True
>>> is_ccw(Geometry("LINESTRING (0 0, 1 1, 0 1)"))
False
>>> is_ccw(Geometry("POINT (0 0)"))
False
pygeos.predicates.is_closed(geometry, **kwargs)

Returns True if a linestring’s first and last points are equal.

Parameters
geometryGeometry or array_like

This function will return False for non-linestrings.

See also

is_ring

Checks additionally if the geometry is simple.

Examples

>>> is_closed(Geometry("LINESTRING (0 0, 1 1)"))
False
>>> is_closed(Geometry("LINESTRING(0 0, 0 1, 1 1, 0 0)"))
True
>>> is_closed(Geometry("POINT (0 0)"))
False
pygeos.predicates.is_empty(geometry, **kwargs)

Returns True if a geometry is an empty point, polygon, etc.

Parameters
geometryGeometry or array_like

Any geometry type is accepted.

See also

is_missing

checks if the object is a geometry

Examples

>>> is_empty(Geometry("POINT EMPTY"))
True
>>> is_empty(Geometry("POINT (0 0)"))
False
>>> is_empty(None)
False
pygeos.predicates.is_geometry(geometry, **kwargs)

Returns True if the object is a geometry

Parameters
geometryany object or array_like

See also

is_missing

check if an object is missing (None)

is_valid_input

check if an object is a geometry or None

Examples

>>> is_geometry(Geometry("POINT (0 0)"))
True
>>> is_geometry(Geometry("GEOMETRYCOLLECTION EMPTY"))
True
>>> is_geometry(None)
False
>>> is_geometry("text")
False
pygeos.predicates.is_missing(geometry, **kwargs)

Returns True if the object is not a geometry (None)

Parameters
geometryany object or array_like

See also

is_geometry

check if an object is a geometry

is_valid_input

check if an object is a geometry or None

is_empty

checks if the object is an empty geometry

Examples

>>> is_missing(Geometry("POINT (0 0)"))
False
>>> is_missing(Geometry("GEOMETRYCOLLECTION EMPTY"))
False
>>> is_missing(None)
True
>>> is_missing("text")
False
pygeos.predicates.is_prepared(geometry, **kwargs)

Returns True if a Geometry is prepared.

Note that it is not necessary to check if a geometry is already prepared before preparing it. It is more efficient to call prepare directly because it will skip geometries that are already prepared.

This function will return False for missing geometries (None).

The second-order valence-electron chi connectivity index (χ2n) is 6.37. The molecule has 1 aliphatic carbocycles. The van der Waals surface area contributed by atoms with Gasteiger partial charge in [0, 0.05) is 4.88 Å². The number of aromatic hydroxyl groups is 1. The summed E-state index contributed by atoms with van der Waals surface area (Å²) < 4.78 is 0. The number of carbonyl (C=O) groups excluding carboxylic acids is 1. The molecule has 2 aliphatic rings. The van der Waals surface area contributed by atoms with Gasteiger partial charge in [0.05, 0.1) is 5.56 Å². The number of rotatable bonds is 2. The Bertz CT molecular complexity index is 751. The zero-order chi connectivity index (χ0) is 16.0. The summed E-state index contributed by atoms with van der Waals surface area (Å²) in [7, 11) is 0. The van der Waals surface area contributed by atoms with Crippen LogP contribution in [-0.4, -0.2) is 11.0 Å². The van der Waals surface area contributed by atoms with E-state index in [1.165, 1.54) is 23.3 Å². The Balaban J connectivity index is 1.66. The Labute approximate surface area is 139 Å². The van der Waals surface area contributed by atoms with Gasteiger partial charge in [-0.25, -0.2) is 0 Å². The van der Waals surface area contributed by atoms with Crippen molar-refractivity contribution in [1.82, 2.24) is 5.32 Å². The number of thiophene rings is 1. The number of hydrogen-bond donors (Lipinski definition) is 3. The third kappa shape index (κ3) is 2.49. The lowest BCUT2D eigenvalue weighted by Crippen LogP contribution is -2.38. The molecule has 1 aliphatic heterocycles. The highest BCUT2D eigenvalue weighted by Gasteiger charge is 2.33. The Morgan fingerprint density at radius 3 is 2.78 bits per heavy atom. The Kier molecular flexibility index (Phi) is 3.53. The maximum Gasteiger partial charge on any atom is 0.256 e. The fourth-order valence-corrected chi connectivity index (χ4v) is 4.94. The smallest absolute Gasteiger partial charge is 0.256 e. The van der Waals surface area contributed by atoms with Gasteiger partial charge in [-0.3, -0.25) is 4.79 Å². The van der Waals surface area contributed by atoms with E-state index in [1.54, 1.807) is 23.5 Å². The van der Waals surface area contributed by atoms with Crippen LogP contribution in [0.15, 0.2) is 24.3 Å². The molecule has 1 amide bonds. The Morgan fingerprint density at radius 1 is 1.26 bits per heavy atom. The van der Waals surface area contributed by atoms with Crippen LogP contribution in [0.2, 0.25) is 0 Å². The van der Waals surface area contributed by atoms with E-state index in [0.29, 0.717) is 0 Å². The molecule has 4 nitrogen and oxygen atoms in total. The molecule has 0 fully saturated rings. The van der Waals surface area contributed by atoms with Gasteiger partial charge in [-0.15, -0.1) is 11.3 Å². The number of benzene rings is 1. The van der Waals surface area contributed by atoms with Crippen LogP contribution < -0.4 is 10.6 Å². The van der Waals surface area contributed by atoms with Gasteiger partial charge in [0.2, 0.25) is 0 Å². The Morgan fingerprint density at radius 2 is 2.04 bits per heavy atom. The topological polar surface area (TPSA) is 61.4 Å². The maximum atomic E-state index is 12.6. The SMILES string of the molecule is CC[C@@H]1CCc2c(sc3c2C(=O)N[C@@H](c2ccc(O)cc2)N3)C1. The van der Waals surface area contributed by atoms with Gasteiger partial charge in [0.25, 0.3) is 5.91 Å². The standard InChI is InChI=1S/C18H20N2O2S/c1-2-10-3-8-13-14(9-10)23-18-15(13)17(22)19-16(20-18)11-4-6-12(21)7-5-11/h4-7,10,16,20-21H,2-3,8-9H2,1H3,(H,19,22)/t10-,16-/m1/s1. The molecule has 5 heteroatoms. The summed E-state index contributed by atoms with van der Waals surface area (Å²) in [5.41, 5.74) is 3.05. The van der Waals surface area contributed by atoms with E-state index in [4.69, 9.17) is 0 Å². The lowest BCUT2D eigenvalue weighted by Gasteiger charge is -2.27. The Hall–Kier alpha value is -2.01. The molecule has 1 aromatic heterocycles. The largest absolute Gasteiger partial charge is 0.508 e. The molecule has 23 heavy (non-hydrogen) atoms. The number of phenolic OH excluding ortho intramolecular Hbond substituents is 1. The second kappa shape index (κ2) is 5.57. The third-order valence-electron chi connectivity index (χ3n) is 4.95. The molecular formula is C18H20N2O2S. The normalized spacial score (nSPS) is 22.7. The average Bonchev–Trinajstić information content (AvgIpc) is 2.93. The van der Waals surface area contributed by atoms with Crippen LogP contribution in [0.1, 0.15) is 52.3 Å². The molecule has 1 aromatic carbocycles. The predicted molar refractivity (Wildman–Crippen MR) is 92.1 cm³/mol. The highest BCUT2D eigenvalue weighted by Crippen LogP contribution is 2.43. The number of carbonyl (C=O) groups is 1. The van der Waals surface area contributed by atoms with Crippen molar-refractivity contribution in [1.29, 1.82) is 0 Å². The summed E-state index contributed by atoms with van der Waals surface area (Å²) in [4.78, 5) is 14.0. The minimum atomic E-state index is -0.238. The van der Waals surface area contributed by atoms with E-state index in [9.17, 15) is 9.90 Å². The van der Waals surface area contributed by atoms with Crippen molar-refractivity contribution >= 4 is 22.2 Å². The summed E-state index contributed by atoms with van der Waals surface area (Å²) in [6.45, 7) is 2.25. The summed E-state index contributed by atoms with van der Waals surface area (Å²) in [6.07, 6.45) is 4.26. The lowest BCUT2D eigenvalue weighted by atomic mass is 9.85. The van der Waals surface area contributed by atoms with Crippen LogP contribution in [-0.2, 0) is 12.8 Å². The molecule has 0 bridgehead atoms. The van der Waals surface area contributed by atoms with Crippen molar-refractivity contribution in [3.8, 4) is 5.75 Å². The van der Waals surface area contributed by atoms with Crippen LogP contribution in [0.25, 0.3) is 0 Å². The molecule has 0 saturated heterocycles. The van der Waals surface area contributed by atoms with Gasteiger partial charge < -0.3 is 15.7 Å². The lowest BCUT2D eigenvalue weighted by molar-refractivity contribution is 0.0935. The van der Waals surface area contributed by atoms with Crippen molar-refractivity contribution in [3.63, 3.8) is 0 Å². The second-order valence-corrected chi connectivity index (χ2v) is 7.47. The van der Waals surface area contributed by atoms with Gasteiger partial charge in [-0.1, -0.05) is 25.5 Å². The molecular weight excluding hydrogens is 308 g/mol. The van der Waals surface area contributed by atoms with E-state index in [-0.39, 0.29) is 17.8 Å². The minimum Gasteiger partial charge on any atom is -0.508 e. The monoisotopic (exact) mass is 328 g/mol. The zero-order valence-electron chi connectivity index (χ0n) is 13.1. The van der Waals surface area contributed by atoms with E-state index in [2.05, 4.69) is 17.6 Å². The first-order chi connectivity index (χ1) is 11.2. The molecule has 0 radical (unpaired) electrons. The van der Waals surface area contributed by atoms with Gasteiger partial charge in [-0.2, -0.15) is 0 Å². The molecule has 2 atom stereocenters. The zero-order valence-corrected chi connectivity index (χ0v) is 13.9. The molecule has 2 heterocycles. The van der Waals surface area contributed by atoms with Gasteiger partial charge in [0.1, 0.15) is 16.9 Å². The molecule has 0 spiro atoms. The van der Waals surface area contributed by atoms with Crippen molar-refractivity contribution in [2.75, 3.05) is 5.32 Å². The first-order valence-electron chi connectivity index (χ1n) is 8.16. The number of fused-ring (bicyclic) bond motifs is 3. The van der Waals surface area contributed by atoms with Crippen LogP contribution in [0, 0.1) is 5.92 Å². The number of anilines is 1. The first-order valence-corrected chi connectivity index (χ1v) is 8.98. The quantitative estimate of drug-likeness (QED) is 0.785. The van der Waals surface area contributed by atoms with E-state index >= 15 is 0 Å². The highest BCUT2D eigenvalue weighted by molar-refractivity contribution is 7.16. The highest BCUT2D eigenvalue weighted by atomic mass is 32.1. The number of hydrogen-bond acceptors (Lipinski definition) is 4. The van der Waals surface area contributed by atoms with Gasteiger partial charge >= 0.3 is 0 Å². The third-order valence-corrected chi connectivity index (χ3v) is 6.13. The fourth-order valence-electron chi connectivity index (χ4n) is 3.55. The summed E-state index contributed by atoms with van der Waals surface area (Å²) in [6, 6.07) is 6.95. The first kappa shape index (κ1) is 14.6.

Parameters
geometryGeometry or array_like

See also

is_valid_input

check if an object is a geometry or None

prepare

prepare a geometry

Examples

>>> geometry = Geometry("POINT (0 0)")
>>> is_prepared(Geometry("POINT (0 0)"))
False
>>> from pygeos import prepare; prepare(geometry);
>>> is_prepared(geometry)
True
>>> is_prepared(None)
False
pygeos.predicates.is_ring(geometry, **kwargs)

Returns True if a linestring is closed and simple.

Parameters
geometryGeometry or array_like

This function will return False for non-linestrings.

See also

is_closed

Checks only if the geometry is closed.

is_simple

Checks only if the geometry is simple.

Examples

>>> is_ring(Geometry("POINT (0 0)"))
False
>>> geom = Geometry("LINESTRING(0 0, 1 1)")
>>> is_closed(geom), is_simple(geom), is_ring(geom)
(False, True, False)
>>> geom = Geometry("LINESTRING(0 0, 0 1, 1 1, 0 0)")
>>> is_closed(geom), is_simple(geom), is_ring(geom)
(True, True, True)
>>> geom = Geometry("LINESTRING(0 0, 1 1, 0 1, 1 0, 0 0)")
>>> is_closed(geom), is_simple(geom), is_ring(geom)
(True, False, False)
pygeos.predicates.is_simple(geometry, **kwargs)

Returns True if a Geometry has no anomalous geometric points, such as self-intersections or self tangency.

Note that polygons and linearrings are assumed to be simple. Use is_valid to check these kind of geometries for self-intersections.

Parameters
geometryGeometry or array_like

This function will return False for geometrycollections.

See also

is_ring

Checks additionally if the geometry is closed.

is_valid

Checks whether a geometry is well formed.

Examples

>>> is_simple(Geometry("POLYGON((1 1, 2 1, 2 2, 1 1))"))
True
>>> is_simple(Geometry("LINESTRING(0 0, 1 1, 0 1, 1 0, 0 0)"))
False
>>> is_simple(None)
False
pygeos.predicates.is_valid(geometry, **kwargs)

Returns True if a geometry is well formed.

Parameters
geometryGeometry or array_like

Any geometry type is accepted. Returns False for missing values.

See also

is_valid_reason

Returns the reason in case of invalid.

Examples

>>> is_valid(Geometry("LINESTRING(0 0, 1 1)"))
True
>>> is_valid(Geometry("POLYGON((0 0, 1 1, 1 2, 1 1, 0 0))"))
False
>>> is_valid(Geometry("GEOMETRYCOLLECTION EMPTY"))
True
>>> is_valid(None)
False
pygeos.predicates.is_valid_input(geometry, **kwargs)

Returns True if the object is a geometry or None

Parameters
geometryany object or array_like

See also

is_geometry

checks if an object is a geometry

is_missing

checks if an object is None

Examples

>>> is_valid_input(Geometry("POINT (0 0)"))
True
>>> is_valid_input(Geometry("GEOMETRYCOLLECTION EMPTY"))
True
>>> is_valid_input(None)
True
>>> is_valid_input(1.0)
False